The immigration relief the president granted to students will be a political issue. The idea of offering relief from deportation and a work permit, but no path to citizenship, began with U.S. Sen. Marco Rubio (R-Fla.). U.S. Rep. Luis Gutierrez (D-Chicago) says he’ll work with Rubio on a permanent solution, though Rubio has now criticized the president’s action. Gutierrez says it’s unlikely that Congress will take up anything as complex and polarizing as immigration reform before this year’s election.
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President Obama last week announced an executive order that illegal immigrants who had been brought to the United States by their parents as children could stay here, and be given a work permit, if they were attending or had completed school or military service.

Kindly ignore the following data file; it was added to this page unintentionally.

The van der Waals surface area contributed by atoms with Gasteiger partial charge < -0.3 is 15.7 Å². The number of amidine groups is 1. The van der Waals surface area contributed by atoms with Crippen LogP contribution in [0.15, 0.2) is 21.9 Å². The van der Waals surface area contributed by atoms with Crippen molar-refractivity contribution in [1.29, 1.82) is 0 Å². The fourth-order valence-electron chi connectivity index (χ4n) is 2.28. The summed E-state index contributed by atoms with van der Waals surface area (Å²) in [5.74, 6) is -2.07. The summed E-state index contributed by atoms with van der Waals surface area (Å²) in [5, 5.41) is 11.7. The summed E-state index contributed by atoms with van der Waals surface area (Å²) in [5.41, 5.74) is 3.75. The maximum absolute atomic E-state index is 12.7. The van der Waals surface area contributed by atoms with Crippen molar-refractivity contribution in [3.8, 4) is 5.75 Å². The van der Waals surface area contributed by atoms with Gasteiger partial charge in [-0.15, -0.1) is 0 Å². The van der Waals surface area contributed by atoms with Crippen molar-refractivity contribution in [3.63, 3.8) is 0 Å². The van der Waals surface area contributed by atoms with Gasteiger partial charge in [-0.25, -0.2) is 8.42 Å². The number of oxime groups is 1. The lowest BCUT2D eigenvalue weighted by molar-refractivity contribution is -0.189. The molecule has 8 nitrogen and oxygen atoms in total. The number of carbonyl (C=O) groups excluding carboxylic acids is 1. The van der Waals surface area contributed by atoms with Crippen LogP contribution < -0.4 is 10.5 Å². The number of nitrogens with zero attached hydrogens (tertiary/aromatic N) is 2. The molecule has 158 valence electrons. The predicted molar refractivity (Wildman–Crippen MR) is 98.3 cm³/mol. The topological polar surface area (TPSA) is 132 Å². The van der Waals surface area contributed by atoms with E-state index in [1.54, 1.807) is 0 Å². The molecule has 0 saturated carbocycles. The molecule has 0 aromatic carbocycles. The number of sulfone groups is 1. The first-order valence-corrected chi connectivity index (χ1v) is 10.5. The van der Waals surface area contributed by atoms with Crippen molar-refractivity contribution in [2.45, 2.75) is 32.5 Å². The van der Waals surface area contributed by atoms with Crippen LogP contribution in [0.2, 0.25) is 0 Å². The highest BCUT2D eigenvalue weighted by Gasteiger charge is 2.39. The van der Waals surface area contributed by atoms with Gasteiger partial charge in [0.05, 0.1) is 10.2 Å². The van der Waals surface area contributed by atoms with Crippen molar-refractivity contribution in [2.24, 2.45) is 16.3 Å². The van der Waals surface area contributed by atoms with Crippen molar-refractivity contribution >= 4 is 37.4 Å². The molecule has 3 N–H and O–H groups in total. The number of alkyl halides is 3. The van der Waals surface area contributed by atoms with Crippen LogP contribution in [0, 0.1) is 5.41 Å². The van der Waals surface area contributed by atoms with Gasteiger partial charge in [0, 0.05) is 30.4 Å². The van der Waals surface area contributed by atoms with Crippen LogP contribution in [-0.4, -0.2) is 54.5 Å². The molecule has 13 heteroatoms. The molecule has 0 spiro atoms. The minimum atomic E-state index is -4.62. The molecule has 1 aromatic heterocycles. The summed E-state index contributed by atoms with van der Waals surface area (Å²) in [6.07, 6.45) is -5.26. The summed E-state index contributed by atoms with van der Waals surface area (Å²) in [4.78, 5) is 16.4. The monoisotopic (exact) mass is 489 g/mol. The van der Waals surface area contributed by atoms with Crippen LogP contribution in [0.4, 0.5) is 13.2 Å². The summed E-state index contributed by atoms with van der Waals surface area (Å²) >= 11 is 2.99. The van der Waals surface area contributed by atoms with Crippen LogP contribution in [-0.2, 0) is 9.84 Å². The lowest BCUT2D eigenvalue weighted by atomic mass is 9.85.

U.S. Rep. Joe Walsh (R-McHenry) criticized the president on the matter, saying it was a power grab, and that the action itself will flood a depressed labor market with workers.
Meanwhile, John Hoyt of the Illinois Coalition for Immigrant and Refugee Rights hopes Republican presidential candidate Mitt Romney will agree not to rescind the executive order should he be elected. Romney has taken a hard line against immigration, but he has not taken a position on the president’s executive order, and Hoyt believes he is persuadable on the issue.